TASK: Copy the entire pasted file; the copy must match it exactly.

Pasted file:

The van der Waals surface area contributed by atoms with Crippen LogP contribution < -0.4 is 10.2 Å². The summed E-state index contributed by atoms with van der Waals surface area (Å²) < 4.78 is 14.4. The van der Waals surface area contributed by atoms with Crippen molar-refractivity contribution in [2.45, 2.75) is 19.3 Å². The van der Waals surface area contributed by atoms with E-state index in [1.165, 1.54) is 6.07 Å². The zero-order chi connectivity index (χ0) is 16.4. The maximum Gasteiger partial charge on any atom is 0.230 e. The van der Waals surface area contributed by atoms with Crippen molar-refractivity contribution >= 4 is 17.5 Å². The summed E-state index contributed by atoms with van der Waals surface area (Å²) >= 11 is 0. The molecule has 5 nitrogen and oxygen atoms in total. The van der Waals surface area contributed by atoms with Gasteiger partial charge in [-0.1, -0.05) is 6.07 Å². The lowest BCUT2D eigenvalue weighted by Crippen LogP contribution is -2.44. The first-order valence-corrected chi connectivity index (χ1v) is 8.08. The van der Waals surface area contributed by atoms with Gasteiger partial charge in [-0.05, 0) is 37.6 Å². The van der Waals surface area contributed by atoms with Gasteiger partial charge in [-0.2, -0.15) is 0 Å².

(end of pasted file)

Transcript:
The van der Waals surface area contributed by atoms with Crippen LogP contribution < -0.4 is 10.2 Å². The summed E-state index contributed by atoms with van der Waals surface area (Å²) < 4.78 is 14.4. The van der Waals surface area contributed by atoms with Crippen molar-refractivity contribution in [2.45, 2.75) is 19.3 Å². The van der Waals surface area contributed by atoms with E-state index in [1.165, 1.54) is 6.07 Å². The zero-order chi connectivity index (χ0) is 16.4. The maximum Gasteiger partial charge on any atom is 0.230 e. The van der Waals surface area contributed by atoms with Crippen molar-refractivity contribution >= 4 is 17.5 Å². The summed E-state index contributed by atoms with van der Waals surface area (Å²) >= 11 is 0. The molecule has 5 nitrogen and oxygen atoms in total. The van der Waals surface area contributed by atoms with Gasteiger partial charge in [-0.1, -0.05) is 6.07 Å². The lowest BCUT2D eigenvalue weighted by Crippen LogP contribution is -2.44. The first-order valence-corrected chi connectivity index (χ1v) is 8.08. The van der Waals surface area contributed by atoms with Gasteiger partial charge in [-0.05, 0) is 37.6 Å². The van der Waals surface area contributed by atoms with Gasteiger partial charge in [-0.2, -0.15) is 0 Å².